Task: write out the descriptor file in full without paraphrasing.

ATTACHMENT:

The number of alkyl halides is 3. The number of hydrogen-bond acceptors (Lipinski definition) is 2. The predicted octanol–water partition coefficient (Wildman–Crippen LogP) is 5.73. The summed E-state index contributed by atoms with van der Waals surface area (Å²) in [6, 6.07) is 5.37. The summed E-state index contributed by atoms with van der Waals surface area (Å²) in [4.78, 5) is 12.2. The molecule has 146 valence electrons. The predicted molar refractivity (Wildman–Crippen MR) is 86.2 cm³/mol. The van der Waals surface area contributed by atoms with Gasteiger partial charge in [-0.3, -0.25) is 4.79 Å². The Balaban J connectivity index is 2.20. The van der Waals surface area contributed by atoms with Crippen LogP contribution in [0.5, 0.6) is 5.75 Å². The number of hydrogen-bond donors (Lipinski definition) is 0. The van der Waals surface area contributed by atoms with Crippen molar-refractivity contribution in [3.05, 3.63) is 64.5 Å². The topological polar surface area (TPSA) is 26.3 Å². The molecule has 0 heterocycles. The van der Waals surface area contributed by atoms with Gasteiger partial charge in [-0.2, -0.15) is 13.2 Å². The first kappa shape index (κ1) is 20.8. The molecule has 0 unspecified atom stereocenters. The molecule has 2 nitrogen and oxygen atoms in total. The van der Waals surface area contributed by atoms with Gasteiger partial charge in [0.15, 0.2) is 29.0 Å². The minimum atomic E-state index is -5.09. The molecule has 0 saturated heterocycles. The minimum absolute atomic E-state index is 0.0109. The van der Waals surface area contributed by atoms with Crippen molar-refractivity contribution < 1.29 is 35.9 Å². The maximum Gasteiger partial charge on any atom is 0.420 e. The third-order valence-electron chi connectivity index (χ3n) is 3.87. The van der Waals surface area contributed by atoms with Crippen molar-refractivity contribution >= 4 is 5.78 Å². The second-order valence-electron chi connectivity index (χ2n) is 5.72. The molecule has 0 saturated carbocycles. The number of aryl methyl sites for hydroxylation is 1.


The number of alkyl halides is 3. The number of hydrogen-bond acceptors (Lipinski definition) is 2. The predicted octanol–water partition coefficient (Wildman–Crippen LogP) is 5.73. The summed E-state index contributed by atoms with van der Waals surface area (Å²) in [6, 6.07) is 5.37. The summed E-state index contributed by atoms with van der Waals surface area (Å²) in [4.78, 5) is 12.2. The molecule has 146 valence electrons. The predicted molar refractivity (Wildman–Crippen MR) is 86.2 cm³/mol. The van der Waals surface area contributed by atoms with Gasteiger partial charge in [-0.3, -0.25) is 4.79 Å². The Balaban J connectivity index is 2.20. The van der Waals surface area contributed by atoms with Crippen LogP contribution in [0.5, 0.6) is 5.75 Å². The number of hydrogen-bond donors (Lipinski definition) is 0. The van der Waals surface area contributed by atoms with Crippen molar-refractivity contribution in [3.05, 3.63) is 64.5 Å². The topological polar surface area (TPSA) is 26.3 Å². The molecule has 0 heterocycles. The van der Waals surface area contributed by atoms with Gasteiger partial charge in [-0.2, -0.15) is 13.2 Å². The first kappa shape index (κ1) is 20.8. The molecule has 0 unspecified atom stereocenters. The molecule has 2 nitrogen and oxygen atoms in total. The van der Waals surface area contributed by atoms with Gasteiger partial charge in [0.15, 0.2) is 29.0 Å². The minimum atomic E-state index is -5.09. The molecule has 0 saturated heterocycles. The minimum absolute atomic E-state index is 0.0109. The van der Waals surface area contributed by atoms with Crippen molar-refractivity contribution < 1.29 is 35.9 Å². The maximum Gasteiger partial charge on any atom is 0.420 e. The third-order valence-electron chi connectivity index (χ3n) is 3.87. The van der Waals surface area contributed by atoms with Crippen molar-refractivity contribution >= 4 is 5.78 Å². The second-order valence-electron chi connectivity index (χ2n) is 5.72. The molecule has 0 saturated carbocycles. The number of aryl methyl sites for hydroxylation is 1.